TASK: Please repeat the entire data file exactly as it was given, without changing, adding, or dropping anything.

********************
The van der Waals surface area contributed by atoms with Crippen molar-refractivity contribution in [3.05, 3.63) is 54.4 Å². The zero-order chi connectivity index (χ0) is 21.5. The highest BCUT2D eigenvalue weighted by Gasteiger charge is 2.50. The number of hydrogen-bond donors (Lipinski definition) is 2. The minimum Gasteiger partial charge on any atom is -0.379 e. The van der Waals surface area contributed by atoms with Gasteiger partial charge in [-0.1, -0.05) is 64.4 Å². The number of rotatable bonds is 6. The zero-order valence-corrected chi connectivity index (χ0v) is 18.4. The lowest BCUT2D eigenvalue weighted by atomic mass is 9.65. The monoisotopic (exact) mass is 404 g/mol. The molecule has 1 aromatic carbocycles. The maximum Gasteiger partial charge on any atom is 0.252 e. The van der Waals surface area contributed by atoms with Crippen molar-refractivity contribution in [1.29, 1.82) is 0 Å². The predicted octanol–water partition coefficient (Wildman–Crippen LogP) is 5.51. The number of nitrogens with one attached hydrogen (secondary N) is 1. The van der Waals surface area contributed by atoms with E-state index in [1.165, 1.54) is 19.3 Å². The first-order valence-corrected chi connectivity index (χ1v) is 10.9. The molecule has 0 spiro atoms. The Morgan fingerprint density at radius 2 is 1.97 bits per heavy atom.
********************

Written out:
The van der Waals surface area contributed by atoms with Crippen molar-refractivity contribution in [3.05, 3.63) is 54.4 Å². The zero-order chi connectivity index (χ0) is 21.5. The highest BCUT2D eigenvalue weighted by Gasteiger charge is 2.50. The number of hydrogen-bond donors (Lipinski definition) is 2. The minimum Gasteiger partial charge on any atom is -0.379 e. The van der Waals surface area contributed by atoms with Gasteiger partial charge in [-0.1, -0.05) is 64.4 Å². The number of rotatable bonds is 6. The zero-order valence-corrected chi connectivity index (χ0v) is 18.4. The lowest BCUT2D eigenvalue weighted by atomic mass is 9.65. The monoisotopic (exact) mass is 404 g/mol. The molecule has 1 aromatic carbocycles. The maximum Gasteiger partial charge on any atom is 0.252 e. The van der Waals surface area contributed by atoms with Crippen molar-refractivity contribution in [1.29, 1.82) is 0 Å². The predicted octanol–water partition coefficient (Wildman–Crippen LogP) is 5.51. The number of nitrogens with one attached hydrogen (secondary N) is 1. The van der Waals surface area contributed by atoms with E-state index in [1.165, 1.54) is 19.3 Å². The first-order valence-corrected chi connectivity index (χ1v) is 10.9. The molecule has 0 spiro atoms. The Morgan fingerprint density at radius 2 is 1.97 bits per heavy atom.